Julian Zelizer says the beer summit is unprecedented

Historians in the News

It's highly unusual for a president to become personally involved in a local racial matter such as the arrest of Harvard scholar Henry Louis Gates Jr., presidential historian Julian E. Zelizer said today.

Zelizer said he couldn't remember a recent president inserting himself in a local issue this way, and certainly not inviting the principal parties to the White House.

On a much bigger scale, Zelizer noted that President John F. Kennedy, then a candidate, did personally intervene when the Rev. Martin Luther King Jr. was arrested in 1960 during an Atlanta sit-in. The future president became friends with King's widow, Coretta Scott King.

However, "that was a much more explosive issue than this," said Zelizer, a Princeton University professor. By getting involved, he said, Kennedy tacitly showed support for the civil rights movement and followed up with White House policies that helped bring about racial equality.

While Obama may be sincere about using the "teachable moment" of the Gates case to launch a positive discussion about race, "part of it was about him, rather than the situation," Zelizer said. "This is a way for him to quasi-apologize for what he said."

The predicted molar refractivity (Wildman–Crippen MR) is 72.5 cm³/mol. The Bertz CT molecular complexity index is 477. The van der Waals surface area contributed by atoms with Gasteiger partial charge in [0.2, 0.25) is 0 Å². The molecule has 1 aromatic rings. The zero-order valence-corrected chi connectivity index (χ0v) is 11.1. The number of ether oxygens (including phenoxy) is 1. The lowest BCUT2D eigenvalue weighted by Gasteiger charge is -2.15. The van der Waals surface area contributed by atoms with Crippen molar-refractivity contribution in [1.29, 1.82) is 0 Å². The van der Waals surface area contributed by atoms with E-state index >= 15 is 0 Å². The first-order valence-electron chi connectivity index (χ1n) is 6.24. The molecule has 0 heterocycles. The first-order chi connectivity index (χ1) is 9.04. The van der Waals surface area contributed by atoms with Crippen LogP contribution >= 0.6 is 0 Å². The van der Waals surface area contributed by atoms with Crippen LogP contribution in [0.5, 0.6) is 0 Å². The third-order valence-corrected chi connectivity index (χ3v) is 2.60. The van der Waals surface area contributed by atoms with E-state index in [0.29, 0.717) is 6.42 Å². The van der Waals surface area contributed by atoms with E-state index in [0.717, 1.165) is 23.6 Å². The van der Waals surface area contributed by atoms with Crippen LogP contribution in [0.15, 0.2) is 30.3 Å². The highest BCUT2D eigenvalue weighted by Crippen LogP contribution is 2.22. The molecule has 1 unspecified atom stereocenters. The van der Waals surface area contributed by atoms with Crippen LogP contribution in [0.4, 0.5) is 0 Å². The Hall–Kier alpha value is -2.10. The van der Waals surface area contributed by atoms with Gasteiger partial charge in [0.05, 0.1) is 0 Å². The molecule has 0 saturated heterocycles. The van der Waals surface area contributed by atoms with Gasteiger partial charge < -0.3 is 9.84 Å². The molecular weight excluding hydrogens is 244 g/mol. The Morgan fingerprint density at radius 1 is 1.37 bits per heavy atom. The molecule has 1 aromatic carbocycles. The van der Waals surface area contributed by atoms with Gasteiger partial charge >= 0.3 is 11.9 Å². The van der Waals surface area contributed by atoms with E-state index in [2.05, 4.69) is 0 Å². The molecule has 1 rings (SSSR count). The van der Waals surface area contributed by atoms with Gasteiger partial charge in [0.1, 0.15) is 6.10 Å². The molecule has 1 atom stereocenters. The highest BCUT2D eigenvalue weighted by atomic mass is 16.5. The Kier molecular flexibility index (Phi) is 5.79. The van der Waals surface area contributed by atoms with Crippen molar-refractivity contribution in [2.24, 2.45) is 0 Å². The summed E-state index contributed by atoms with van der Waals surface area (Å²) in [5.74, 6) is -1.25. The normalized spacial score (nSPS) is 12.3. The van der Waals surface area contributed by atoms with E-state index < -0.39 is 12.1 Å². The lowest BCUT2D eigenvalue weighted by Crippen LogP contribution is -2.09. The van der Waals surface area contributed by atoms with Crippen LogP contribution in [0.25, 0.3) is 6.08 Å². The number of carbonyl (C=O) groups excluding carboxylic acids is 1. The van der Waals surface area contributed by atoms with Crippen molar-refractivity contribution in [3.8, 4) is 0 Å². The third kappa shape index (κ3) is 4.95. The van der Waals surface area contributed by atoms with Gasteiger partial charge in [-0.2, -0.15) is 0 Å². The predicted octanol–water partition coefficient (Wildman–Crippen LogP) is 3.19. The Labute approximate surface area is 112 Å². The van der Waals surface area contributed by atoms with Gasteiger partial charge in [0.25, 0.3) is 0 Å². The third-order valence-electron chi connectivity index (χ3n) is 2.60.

"I think that some part of him genuinely believes that dialogue can be helpful," he added. "It's also clearly partially a political response to stop a story that's getting out of control."

Obama, whose initial remark that Cambridge police had "acted stupidly" when they arrested Gates for disorderly conduct in his own home, helped elevate an essentially local case into a national controversy, has said he regretted that his comments had fueled the furor.

"I'm not a big fan of this beer at the White House," Zelizer said. "It turns this into a media moment, rather than a serious moment."

"It can kind of trivialize the matter," he said, instead of tackling the deep-seated racial problem underlying the confrontation between Gates, who is black, and police Sergeant James Crowley. The officer, who is white, was called to Gates' home when a neighbor reported a burglary, but Gates had forced open the jammed front door.

"If this is all we see from the president, there will be some people that will be disappointed" Zelizer said. "The danger of a hearts-and-minds approach is it never gets to the underlying problem If there's no policy on the table -- no serious proposal on the table -- it's hard to see how these discussions can really result in long-term change."...
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